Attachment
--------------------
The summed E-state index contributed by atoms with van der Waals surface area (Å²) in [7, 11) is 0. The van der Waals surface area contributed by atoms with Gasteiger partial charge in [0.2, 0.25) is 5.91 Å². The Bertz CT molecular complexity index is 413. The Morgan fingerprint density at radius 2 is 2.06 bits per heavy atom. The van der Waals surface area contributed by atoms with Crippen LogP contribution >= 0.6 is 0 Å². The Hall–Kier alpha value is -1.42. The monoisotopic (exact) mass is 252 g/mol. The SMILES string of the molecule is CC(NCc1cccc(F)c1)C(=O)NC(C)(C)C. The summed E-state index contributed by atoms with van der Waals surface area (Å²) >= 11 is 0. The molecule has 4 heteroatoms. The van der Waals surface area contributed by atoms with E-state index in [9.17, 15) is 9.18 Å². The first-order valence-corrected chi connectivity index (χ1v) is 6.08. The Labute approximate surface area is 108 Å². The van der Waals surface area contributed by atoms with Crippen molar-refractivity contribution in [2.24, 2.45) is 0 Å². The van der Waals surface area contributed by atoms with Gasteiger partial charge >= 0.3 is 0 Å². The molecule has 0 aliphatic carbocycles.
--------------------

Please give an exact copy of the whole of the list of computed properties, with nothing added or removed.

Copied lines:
The summed E-state index contributed by atoms with van der Waals surface area (Å²) in [7, 11) is 0. The van der Waals surface area contributed by atoms with Gasteiger partial charge in [0.2, 0.25) is 5.91 Å². The Bertz CT molecular complexity index is 413. The Morgan fingerprint density at radius 2 is 2.06 bits per heavy atom. The van der Waals surface area contributed by atoms with Crippen LogP contribution >= 0.6 is 0 Å². The Hall–Kier alpha value is -1.42. The monoisotopic (exact) mass is 252 g/mol. The SMILES string of the molecule is CC(NCc1cccc(F)c1)C(=O)NC(C)(C)C. The summed E-state index contributed by atoms with van der Waals surface area (Å²) >= 11 is 0. The molecule has 4 heteroatoms. The van der Waals surface area contributed by atoms with E-state index in [9.17, 15) is 9.18 Å². The first-order valence-corrected chi connectivity index (χ1v) is 6.08. The Labute approximate surface area is 108 Å². The van der Waals surface area contributed by atoms with Crippen molar-refractivity contribution in [2.24, 2.45) is 0 Å². The van der Waals surface area contributed by atoms with Gasteiger partial charge >= 0.3 is 0 Å². The molecule has 0 aliphatic carbocycles.